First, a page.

Thousands of movies are released each year, yet I’m always surprised when two of them are similar. Usually I shouldn’t be, but two neo-Westerns about a teenage girl looking for or avenging their fathers is a little too coincidental.
Why? Mainly because most films, independent or blockbuster, gives us so few examples of female leads, especially tough and resolute ones. Celebration!
Of course, beyond the plot, these two films couldn’t be less alike. Winter’s Bone, now out on DVD, follows Ozark teen Ree Dolly (Jennifer Lawrence) as she searches for her deadbeat, drug-addled father, who has skipped out on his bond, putting his household – a wife and three kids – in danger.
True Grit, a Coen brothers remake of the 1969 John Wayne-starrer, follows Mattie Ross as she searches for her father’s killer, Tom Chaney, employing the help of an alcoholic U.S. Marshall (Jeff Bridges) and principled Texas ranger (Matt Damon).
Where True Grit makes us smile, Winter’s Bone makes us frown. Where True Grit finds whimsy, Winter’s Bone finds despair. Both take the viewer through a trip through the wilderness, but unlike in True Grit, in Winter’s Bone we’d rather not go.
Don’t let the title of True Grit fool you: the film, another gold star on Joel and Ethan Coen’s scoreboard, is hilarious. The characters speak in formal, overly articulated verbiage – especially its star, Hailee Steinfeld, perfectly cast as a very grown-up and steely young girl – and embark on numerous hijinks.
True Grit has been called straightforward by Coen brothers standards, but that’s a bit of a mischaracterization. As in Fargo, the Coens have shown an affinity for direct storytelling, but there’s always something a bit queer going on. Strange characters pop up out of nowhere in True Grit, coincidences and improbabilities abound, plus there is that very-Coen blurring of genre boundaries: are we supposed to laugh at the one-armed woman? At two grown men shooting cornbread in the air? The brutal death of two drifters?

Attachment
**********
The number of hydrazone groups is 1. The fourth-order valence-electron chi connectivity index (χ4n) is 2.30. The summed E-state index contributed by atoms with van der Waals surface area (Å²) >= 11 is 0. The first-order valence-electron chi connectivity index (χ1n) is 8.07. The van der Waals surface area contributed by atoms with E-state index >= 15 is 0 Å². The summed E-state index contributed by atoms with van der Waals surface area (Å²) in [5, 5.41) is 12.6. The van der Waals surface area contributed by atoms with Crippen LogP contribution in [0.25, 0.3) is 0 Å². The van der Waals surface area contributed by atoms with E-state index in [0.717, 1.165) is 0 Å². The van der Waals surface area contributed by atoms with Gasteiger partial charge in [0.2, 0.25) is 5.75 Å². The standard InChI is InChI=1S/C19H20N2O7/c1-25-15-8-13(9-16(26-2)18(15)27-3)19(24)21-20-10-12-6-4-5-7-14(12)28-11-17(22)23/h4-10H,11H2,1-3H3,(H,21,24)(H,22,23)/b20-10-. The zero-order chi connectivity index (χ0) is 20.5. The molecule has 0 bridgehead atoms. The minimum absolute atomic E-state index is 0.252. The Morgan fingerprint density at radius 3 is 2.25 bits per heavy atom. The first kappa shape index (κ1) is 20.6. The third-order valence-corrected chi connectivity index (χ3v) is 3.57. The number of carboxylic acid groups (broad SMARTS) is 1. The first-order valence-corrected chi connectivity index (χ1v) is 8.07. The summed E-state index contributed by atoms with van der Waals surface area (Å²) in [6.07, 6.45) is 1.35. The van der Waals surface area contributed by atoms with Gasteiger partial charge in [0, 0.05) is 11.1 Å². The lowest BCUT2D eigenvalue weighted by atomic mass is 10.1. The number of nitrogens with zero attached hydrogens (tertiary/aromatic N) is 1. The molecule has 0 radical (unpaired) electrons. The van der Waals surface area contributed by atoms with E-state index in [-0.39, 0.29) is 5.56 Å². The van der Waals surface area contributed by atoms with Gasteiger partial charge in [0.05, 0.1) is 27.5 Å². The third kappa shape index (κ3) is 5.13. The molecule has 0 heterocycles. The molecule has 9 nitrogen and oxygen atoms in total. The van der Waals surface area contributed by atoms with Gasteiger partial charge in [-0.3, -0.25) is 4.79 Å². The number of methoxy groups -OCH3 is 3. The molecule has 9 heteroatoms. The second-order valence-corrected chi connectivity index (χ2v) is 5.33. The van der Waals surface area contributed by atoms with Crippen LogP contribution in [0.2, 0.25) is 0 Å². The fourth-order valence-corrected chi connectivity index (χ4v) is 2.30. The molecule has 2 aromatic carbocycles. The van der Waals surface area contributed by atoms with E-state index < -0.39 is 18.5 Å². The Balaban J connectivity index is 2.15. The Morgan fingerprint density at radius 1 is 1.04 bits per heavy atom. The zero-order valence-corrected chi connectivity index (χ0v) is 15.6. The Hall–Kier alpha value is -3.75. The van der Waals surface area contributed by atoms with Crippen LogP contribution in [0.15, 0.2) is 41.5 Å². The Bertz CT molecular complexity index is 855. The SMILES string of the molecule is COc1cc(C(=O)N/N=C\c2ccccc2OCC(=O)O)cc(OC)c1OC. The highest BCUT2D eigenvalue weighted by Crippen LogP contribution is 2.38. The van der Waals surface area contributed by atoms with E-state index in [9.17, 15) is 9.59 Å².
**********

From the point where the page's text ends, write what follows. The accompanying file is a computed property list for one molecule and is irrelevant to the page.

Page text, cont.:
True Grit’s moral cleanliness and order might be surprising or jarring, but it is sheer entertainment. Even with its earnest protagonists and against the stark backdrop of the wilderness, it is one of the most fun and bizarre films of the year. What’s more, the pleasure the Coens derive from language, a true rarity among mainstream filmmakers, ranks it among the year’s most intelligent and sophisticated.
Winter’s Bone offers no pleasure whatsoever, to its detriment, I believe. The film is very concerned with showing us the “forgotten America.” It’s set in a Midwestern wasteland of poor white people, all either crazy, addicted to drugs or dealing them. It’s Precious for the rural set, and Ree is our hero, doggedly persevering numerous obstacles.
The film revels in silences. These are supposed to build tension and sorrow but most often feel a bit put-on, like the film’s trying to too hard to be weighty and important.
In the end, Winter’s Bone story has, buried deep within, an entertaining odyssey on the level of True Grit. But in refusing to find any joy or dark humor in the lives of any of its characters, it abandons viewers. We can’t become overly involved in the emotional lives of its characters because we feel too sorry for them. Winter’s Bone, however powerful and strong a work, inspires pity rather than empathy.
We need more stories of young girls who go against incredible odds, who prove they are just as tough, if not tougher, than men who run the wilderness. Yet I personally prefer these stories entertain as often as they teach.